Monday, 9 August 2010

Celebrity Judges Take on The Press Club

"This is Elizabeth Street!"

Iron Chef Hiroyuki Sakai turned around and paused in the middle of the pedestrian crossing. Matt Preston, George Calombaris and Kylie Kwong looked in earnest. The iron chef frowned solemnly - this was the last time he would organise such an event he thought to himself. Gary Mehigan remained nearby, aloof, in search of an ATM.

The Iron Chef directed them across the road and to the large, stone building that dominated the corner of Flinders and Elizabeth street. A little further along, they came across a polished, brass sign that marked their destination: The Press Club. It was at this point that the Iron Chef's frown softened and his doubts dissipated. On a beautiful, winter's day in the heart of Melbourne, these five judges were about to sample some much raved about food. If only they had brought a camera thought the group as they entered the building.

After some slight confusion as to which way to go, the judges entered the restaurant. The iron chef nervously led the way, and was greeted by a solidly built man in a crisp, black shirt. The maitre d', thought the iron chef. Or the head waiter. Or perhaps just a regular waiter - the iron chef was not familiar with the hierarchy of waiters at fine restaurants. The waiter - who we shall now refer to as "the captain" - led the group of judges to their table. It was a corner table, with cushioned seating running along two adjoining walls, one wall containing large windows that framed a bustling, Melbourne street scene outside. The iron chef took his position on the seat beneath the window. The other judges followed suit: Kylie Kwong and Gary Mehigan sat to the right of the iron chef and Matt Preston and George Calombaris to his left. The captain went around to each guest and laid a fresh, linen napkin on their lap. He then asked the guests if they would like any drinks. They looked at one another, unsure of what to say. Matt Preston offered an "I'm fine thanks" followed by a "could we have a jug of tap water?" The captain somehow managed to keep a serious face.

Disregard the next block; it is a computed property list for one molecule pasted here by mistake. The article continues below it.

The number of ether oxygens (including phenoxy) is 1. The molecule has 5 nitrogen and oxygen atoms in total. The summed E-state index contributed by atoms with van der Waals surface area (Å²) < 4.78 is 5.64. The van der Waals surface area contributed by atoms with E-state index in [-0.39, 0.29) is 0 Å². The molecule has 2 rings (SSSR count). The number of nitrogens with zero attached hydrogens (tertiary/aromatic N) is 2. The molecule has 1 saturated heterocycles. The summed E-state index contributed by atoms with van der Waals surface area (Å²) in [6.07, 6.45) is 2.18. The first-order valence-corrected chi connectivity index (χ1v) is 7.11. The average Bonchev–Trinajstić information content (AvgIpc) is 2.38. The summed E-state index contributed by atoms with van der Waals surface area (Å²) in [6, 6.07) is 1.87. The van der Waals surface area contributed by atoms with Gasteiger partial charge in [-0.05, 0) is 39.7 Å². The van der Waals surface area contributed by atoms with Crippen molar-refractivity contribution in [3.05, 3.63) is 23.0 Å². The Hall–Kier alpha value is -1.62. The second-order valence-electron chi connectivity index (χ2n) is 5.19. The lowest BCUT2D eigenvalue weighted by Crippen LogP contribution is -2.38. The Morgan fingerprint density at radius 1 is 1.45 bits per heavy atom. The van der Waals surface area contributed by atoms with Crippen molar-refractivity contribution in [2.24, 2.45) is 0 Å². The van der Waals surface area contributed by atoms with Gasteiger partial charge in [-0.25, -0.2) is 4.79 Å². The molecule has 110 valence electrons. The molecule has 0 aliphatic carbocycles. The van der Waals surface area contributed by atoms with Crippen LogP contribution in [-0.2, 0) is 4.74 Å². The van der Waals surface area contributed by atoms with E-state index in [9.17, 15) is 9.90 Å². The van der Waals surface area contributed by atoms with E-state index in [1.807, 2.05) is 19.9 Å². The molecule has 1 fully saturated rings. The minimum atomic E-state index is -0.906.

"No, but we have bottled water. Still or sparkling?"

Once the captain had taken their orders for water, the iron chef observed his surroundings. The room was subdued, sophisticated. Dark walls, bright windows, glowing lights, a bar that ran in front of a busy kitchen. The restaurant had drawn a somewhat eclectic mix of patrons - there were the typical businessmen and corporate types in their dress shirts and suit pants, as well as the middle aged couples with their beautifully styled hair and manicured nails - but there was also a spattering of the dreadlocked and the alternative, the hoodied and the charmless. The iron chef noticed a professor type sporting a red bowtie. The iron chef cringed ever so slightly.

The restaurant indeed had a nice ambience. There was a simple elegance to it - not so much in the price list, but in the crisp, white butchers paper that covered the tables. "The glasses are nice," uttered the iron chef absently as he lifted and inspected the heavy, Murano-like drinking glass. The captain returned with two bottles of mineral water - one still, one sparkling. He filled the glasses judiciously. As he leant to fill Matt Preston's however, he quickly paused and scooped up the glass. "There's a chip in it," explained the captain, "I wouldn't want you injuring yourself here." Matt Preston gave an embarrassed smile. He would have played bashfully with his cravete had he worn one, but instead a black, beaded necklace hung around his neck. Later when he enquired after a drinks menu, the captain announced that they didn't have one. The captain 3, Matt 0.